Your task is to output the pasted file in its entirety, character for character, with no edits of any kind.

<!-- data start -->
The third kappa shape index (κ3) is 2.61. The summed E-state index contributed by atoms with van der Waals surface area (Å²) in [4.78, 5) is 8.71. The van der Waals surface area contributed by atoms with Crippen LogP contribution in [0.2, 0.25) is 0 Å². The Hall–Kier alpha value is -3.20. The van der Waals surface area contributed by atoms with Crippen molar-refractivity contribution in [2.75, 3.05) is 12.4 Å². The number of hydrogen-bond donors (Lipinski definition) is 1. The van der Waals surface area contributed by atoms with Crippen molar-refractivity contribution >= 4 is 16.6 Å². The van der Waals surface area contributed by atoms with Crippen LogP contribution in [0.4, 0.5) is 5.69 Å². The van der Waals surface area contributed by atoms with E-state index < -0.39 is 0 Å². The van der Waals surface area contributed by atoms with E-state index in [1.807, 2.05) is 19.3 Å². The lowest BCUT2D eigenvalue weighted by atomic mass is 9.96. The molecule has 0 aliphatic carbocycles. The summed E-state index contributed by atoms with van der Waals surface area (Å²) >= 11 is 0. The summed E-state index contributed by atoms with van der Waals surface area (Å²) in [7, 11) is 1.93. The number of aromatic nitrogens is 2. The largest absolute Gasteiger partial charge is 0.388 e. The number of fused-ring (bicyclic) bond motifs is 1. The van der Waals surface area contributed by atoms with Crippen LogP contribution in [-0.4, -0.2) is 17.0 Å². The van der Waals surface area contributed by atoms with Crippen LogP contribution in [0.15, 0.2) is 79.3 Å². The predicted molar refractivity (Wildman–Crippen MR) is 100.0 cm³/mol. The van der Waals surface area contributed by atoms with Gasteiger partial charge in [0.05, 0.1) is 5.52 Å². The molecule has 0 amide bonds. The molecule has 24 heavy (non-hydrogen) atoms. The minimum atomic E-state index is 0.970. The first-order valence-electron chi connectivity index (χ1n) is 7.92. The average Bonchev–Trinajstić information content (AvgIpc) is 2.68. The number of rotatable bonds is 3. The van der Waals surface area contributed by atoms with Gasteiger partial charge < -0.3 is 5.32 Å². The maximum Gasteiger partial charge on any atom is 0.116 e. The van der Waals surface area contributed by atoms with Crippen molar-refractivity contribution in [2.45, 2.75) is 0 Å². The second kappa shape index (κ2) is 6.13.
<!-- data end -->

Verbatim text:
The third kappa shape index (κ3) is 2.61. The summed E-state index contributed by atoms with van der Waals surface area (Å²) in [4.78, 5) is 8.71. The van der Waals surface area contributed by atoms with Crippen LogP contribution in [0.2, 0.25) is 0 Å². The Hall–Kier alpha value is -3.20. The van der Waals surface area contributed by atoms with Crippen molar-refractivity contribution in [2.75, 3.05) is 12.4 Å². The number of hydrogen-bond donors (Lipinski definition) is 1. The van der Waals surface area contributed by atoms with Crippen molar-refractivity contribution >= 4 is 16.6 Å². The van der Waals surface area contributed by atoms with Crippen LogP contribution in [0.4, 0.5) is 5.69 Å². The van der Waals surface area contributed by atoms with E-state index < -0.39 is 0 Å². The van der Waals surface area contributed by atoms with E-state index in [1.807, 2.05) is 19.3 Å². The lowest BCUT2D eigenvalue weighted by atomic mass is 9.96. The molecule has 0 aliphatic carbocycles. The summed E-state index contributed by atoms with van der Waals surface area (Å²) >= 11 is 0. The summed E-state index contributed by atoms with van der Waals surface area (Å²) in [7, 11) is 1.93. The number of aromatic nitrogens is 2. The largest absolute Gasteiger partial charge is 0.388 e. The number of fused-ring (bicyclic) bond motifs is 1. The van der Waals surface area contributed by atoms with Crippen LogP contribution in [-0.4, -0.2) is 17.0 Å². The van der Waals surface area contributed by atoms with Crippen LogP contribution in [0.15, 0.2) is 79.3 Å². The predicted molar refractivity (Wildman–Crippen MR) is 100.0 cm³/mol. The van der Waals surface area contributed by atoms with Gasteiger partial charge in [0.05, 0.1) is 5.52 Å². The molecule has 0 amide bonds. The molecule has 24 heavy (non-hydrogen) atoms. The minimum atomic E-state index is 0.970. The first-order valence-electron chi connectivity index (χ1n) is 7.92. The average Bonchev–Trinajstić information content (AvgIpc) is 2.68. The number of rotatable bonds is 3. The van der Waals surface area contributed by atoms with Gasteiger partial charge < -0.3 is 5.32 Å². The maximum Gasteiger partial charge on any atom is 0.116 e. The van der Waals surface area contributed by atoms with Crippen molar-refractivity contribution in [2.45, 2.75) is 0 Å². The second kappa shape index (κ2) is 6.13.